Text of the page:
PROJECTS to build a covered market and to redevelop an eyesore site are set to cost taxpayers an extra £500,000 due to spiralling construction costs.

Plans have already been approved for the £2.4million Jaywick Workspace scheme, which will include 25 affordable business units, café and community garden, in Brooklands.

It is hoped the project will regenerate the neighbourhood, which is officially listed as the most deprived in the country.

But a report set to go before Tendring Council's cabinet on Friday said a further £254,465 is required "given the recent significant increase in construction costs".

The cabinet is set to allocate the extra cash from the New Homes Bonus, a grant paid by the Government to councils to reflect and incentivise housing growth, and will also seek extra funding from the other authorities involved in the scheme.

Tendring Council leader Neil Stock said: "Inflation is the highest it's been in 30 years, but it's being particularly keenly felt in the construction industry.

"Brexit had played its part but it's mainly down to the global economic stop due to the pandemic.

"It's deeply regrettable but we have got to manage it the best we can."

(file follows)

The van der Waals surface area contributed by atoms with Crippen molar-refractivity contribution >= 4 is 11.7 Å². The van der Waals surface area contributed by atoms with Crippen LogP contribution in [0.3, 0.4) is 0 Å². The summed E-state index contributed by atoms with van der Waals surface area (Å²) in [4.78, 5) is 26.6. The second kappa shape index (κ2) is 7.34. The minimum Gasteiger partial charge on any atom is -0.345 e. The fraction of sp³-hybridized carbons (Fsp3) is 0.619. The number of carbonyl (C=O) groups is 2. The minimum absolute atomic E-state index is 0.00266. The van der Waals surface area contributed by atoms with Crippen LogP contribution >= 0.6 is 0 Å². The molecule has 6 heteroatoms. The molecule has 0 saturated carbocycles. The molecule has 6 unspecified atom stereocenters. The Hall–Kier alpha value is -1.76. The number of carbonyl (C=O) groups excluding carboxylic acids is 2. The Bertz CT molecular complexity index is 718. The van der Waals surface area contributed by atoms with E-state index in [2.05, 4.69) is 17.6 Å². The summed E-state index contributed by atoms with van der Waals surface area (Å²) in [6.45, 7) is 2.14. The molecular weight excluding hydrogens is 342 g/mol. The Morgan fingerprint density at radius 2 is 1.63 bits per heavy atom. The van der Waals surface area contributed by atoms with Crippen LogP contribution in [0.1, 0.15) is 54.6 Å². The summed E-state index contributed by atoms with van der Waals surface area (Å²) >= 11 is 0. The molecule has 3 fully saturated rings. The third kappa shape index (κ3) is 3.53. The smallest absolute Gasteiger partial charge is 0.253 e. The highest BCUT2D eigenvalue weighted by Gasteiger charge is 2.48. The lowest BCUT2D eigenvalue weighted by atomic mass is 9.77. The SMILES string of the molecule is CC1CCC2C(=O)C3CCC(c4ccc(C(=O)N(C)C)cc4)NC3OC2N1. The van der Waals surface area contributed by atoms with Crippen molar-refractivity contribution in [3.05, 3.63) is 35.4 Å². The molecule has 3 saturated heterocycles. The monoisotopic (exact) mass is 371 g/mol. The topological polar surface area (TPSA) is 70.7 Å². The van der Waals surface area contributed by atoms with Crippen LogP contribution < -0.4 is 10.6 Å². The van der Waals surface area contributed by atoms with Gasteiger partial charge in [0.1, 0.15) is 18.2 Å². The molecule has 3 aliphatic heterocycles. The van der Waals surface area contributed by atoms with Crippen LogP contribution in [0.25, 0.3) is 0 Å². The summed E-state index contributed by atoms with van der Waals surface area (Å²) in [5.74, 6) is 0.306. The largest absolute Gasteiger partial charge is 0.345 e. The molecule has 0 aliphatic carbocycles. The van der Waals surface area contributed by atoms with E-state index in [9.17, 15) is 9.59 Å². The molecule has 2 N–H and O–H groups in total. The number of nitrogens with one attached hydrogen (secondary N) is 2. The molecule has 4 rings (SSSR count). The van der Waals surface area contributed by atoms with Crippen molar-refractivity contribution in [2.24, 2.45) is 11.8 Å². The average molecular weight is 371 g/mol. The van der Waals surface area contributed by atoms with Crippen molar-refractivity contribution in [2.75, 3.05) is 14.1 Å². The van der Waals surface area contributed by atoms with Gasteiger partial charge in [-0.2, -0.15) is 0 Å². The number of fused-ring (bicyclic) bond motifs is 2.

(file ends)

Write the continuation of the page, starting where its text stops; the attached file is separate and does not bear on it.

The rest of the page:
The inflation in construction costs in the past six months also means an extra £272,383 is needed for the £1.6 million Starlings project off Dovercourt 's High Street.

Plans are already in place to regenerate the long-derelict former garage and Queen's Head Hotel site into a new car park, event space and toilets.

The council's cabinet is set to transfer the additional cash from its Business Investment Fund - and plans to demolish the Milton Road car park, as part of the scheme, could be postponed so £74,000 can be put back into the main redevelopment project.

Harwich councillor Ivan Henderson said works were expected to have started on the scheme before Christmas.

"People have been waiting years for this project and expect it to be done," he said.

"It will be beneficial if the council can get straight on with it.

"The quicker they start the less likely it is that costs will increase further."